Social Security Benefits – Take Them Early or Wait?
If you've been a reader of this column for much of any length of time now, you may remember that I have written on several occasions regarding the benefit of NOT drawing Social Security benefits as soon as you can, but rather of waiting until age 70 to start doing so.
To refresh, even though full retirement age for most people now is age 67, it is possible to begin taking Social Security at age 62. However, if you do so, your benefit amount will be reduced from the amount it would be at full retirement age by as much as 30%.
Further, by waiting to begin drawing your benefit until age 70, you can actually increase your benefit by an additional 32% over the full retirement age amount, equating to a roughly 8% per year return! These are referred to as "delayed retirement credits". There is no further increase after reaching age 70.
These increases, by the way, also increase the spousal benefit that someone's spouse can draw on, if more than their own personal benefit amount.
So you can see there are advantages from delaying the start of Social Security benefits as long as possible, which is why it's something about I feel pretty strongly and remind people often.
That said, there could be situations and circumstances where initiating benefit distributions earlier may be warranted. Here are some that come to mind:
Health Issues - health issues sometimes make going ahead and taking Social Security benefits something to consider. If your health is such that you cannot work anymore (or must reduce how much you work), the consequence may be that you just need the income to live on. Of course, if you have other sources of funds to pay your living expenses, you may want to draw on those first and delay the start of Social Security as long as possible to maximize the benefits.
I've also had clients with health conditions, or just the mentality, that cause them to question whether or not they will live long enough to take any benefits if they delay. Because Social Security benefits stop at death, the thinking is to go ahead and begin taking it so at least to recoup some of what has been paid in to the system. I certainly understand that line of thinking, but then again, if married, you need to consider the effect of such a decision on your spousal benefits as mentioned above, if that is something they will need.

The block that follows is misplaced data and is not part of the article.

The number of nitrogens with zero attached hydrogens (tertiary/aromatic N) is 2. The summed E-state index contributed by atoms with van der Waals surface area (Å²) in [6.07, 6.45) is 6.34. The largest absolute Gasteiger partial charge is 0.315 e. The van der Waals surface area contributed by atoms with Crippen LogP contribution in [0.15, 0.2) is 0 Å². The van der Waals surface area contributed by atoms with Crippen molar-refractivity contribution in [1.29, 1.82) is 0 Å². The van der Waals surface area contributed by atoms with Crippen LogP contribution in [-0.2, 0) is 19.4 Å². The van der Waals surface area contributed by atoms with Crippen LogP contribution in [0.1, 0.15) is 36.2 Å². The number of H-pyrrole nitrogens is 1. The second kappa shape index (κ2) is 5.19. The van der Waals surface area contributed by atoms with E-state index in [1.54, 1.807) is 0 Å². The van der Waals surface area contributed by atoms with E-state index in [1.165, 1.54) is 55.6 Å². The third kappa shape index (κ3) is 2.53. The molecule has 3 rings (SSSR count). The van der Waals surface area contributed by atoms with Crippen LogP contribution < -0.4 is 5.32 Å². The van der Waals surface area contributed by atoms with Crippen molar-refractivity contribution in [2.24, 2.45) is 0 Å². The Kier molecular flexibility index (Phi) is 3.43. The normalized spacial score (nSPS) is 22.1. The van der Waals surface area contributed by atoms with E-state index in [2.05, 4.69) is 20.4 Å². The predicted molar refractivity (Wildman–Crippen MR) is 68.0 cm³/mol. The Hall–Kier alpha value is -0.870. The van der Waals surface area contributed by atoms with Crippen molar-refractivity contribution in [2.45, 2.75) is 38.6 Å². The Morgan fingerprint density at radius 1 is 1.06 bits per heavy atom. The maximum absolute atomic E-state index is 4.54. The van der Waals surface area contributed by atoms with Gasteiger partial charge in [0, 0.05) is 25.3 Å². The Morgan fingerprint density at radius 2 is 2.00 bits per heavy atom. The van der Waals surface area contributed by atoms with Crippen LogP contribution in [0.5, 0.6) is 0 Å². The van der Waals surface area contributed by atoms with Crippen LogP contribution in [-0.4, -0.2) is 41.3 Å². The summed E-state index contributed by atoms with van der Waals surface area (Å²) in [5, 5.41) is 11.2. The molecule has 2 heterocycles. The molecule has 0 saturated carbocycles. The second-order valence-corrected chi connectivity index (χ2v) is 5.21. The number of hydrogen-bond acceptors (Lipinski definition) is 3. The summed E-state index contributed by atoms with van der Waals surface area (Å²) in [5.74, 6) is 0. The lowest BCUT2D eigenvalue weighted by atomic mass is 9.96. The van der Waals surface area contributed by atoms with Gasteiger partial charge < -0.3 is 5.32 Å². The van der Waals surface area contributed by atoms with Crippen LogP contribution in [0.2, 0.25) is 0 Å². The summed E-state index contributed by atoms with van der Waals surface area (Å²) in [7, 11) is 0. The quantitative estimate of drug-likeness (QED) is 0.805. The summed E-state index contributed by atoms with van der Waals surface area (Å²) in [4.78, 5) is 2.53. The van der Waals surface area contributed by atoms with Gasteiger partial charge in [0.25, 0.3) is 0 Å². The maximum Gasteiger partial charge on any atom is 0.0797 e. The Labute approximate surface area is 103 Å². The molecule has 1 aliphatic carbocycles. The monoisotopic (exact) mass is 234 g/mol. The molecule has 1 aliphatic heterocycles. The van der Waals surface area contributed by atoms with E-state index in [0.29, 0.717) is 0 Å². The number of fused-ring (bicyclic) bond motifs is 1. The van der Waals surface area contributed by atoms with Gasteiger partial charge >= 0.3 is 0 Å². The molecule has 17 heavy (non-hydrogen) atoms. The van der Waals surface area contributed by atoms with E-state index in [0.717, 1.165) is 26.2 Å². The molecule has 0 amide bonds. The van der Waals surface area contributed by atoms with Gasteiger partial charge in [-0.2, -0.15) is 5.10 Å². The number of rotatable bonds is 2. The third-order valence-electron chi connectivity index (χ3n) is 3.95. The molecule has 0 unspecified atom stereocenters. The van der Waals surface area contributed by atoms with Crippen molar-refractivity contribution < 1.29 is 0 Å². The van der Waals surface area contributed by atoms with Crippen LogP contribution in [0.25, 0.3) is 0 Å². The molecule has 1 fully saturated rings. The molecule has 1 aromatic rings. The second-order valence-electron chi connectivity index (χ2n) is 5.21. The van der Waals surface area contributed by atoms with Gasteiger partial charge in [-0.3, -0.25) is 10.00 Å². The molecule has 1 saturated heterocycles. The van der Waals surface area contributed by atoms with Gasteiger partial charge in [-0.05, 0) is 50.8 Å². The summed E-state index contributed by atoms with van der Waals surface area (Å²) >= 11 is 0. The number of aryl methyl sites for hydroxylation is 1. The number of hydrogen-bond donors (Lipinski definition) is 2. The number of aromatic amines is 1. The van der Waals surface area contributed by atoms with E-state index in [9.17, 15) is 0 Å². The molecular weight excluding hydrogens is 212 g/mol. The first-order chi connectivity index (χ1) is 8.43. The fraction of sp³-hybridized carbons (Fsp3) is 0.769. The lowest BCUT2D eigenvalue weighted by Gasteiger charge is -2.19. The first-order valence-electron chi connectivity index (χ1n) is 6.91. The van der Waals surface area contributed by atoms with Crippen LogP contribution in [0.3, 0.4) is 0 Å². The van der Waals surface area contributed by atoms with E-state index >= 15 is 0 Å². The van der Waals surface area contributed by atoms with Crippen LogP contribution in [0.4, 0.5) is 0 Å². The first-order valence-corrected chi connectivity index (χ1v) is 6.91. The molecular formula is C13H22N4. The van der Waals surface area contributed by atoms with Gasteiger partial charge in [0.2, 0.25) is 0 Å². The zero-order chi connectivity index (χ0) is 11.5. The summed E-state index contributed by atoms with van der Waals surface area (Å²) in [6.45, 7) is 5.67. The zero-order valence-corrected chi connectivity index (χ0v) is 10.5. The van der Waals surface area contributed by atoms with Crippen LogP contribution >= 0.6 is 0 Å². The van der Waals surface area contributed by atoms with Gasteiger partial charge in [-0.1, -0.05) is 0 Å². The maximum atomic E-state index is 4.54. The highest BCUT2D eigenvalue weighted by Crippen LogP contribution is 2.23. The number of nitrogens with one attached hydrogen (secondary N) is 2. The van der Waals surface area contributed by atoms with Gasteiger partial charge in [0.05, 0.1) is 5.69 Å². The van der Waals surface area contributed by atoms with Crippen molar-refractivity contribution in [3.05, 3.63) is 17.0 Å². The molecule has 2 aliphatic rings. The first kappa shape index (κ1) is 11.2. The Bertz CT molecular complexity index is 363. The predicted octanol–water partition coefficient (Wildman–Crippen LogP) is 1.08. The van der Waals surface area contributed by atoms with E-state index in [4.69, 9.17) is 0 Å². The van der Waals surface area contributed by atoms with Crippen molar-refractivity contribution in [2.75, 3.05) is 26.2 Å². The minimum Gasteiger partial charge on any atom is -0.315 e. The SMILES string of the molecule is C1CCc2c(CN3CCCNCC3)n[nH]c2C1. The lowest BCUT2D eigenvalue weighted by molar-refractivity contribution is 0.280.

Qualification for Spousal Benefits – while on the topic of spousal benefits, there are a couple of situations where if you qualify for them, you may want to go ahead and start drawing earlier.
One such situation involves widows or widowers. This is best illustrated by an example from the Social Security Administration's (SSA) website, www.ssa.gov. It reads: Jennie is a 62-year-old widow. She is eligible for retirement benefits based on her work history, and she is also eligible for survivor benefits based on her deceased husband's record. She starts her survivor benefit this year and only applies for widow's benefits. She does not start her own retirement benefit, allowing it to grow. At age 70, she starts her own increased retirement benefit, which she will receive for the rest of her life.
The above example works to Jennie's benefit because under the law she is entitled to receive the higher of her own benefit or the spousal benefit.
Another situation is where a person's spouse has already retired and is drawing full benefits. If, as that person's spouse, the spousal benefit (remember, it is 50% of your spouse's amount) you would receive is MORE than 100% of your own personal benefit, then once you reach age 62, by all means apply for spousal benefits. That number is set since your spouse is already drawing benefits, so no reason to wait. Go for it!
Personal debt – having excessive debt that you can't pay may be another reason to consider beginning your Social Security benefits. Of course, ideally, you would be able to pay off your debt before you decide to retire so you don't have the burden going with you into your Golden Years, but sometimes that's just not reality.
Especially if you have unsecured debt, such as high-interest credit cards, that you can't pay off each month, going ahead now and drawing benefits, even if reduced, may be a savvy financial move. The savings on excessive finance charges which can sometimes exceed even the original charges, may more than make up for the reduction in benefits that you incur. If you have reached full retirement age, you can also continue to work and bring home a paycheck without reducing or eliminating your Social Security benefits, meaning more cash flow and easier ability to get out from under the dark cloud of debt.
Ultimately, whether to beginning drawing Social Security benefits at age 62, full retirement age, or age 70, is up to you and your particular situation. The SSA website cited earlier is a source of good information and even some helpful calculators, and financial advisors can also help you in making the best decision for you.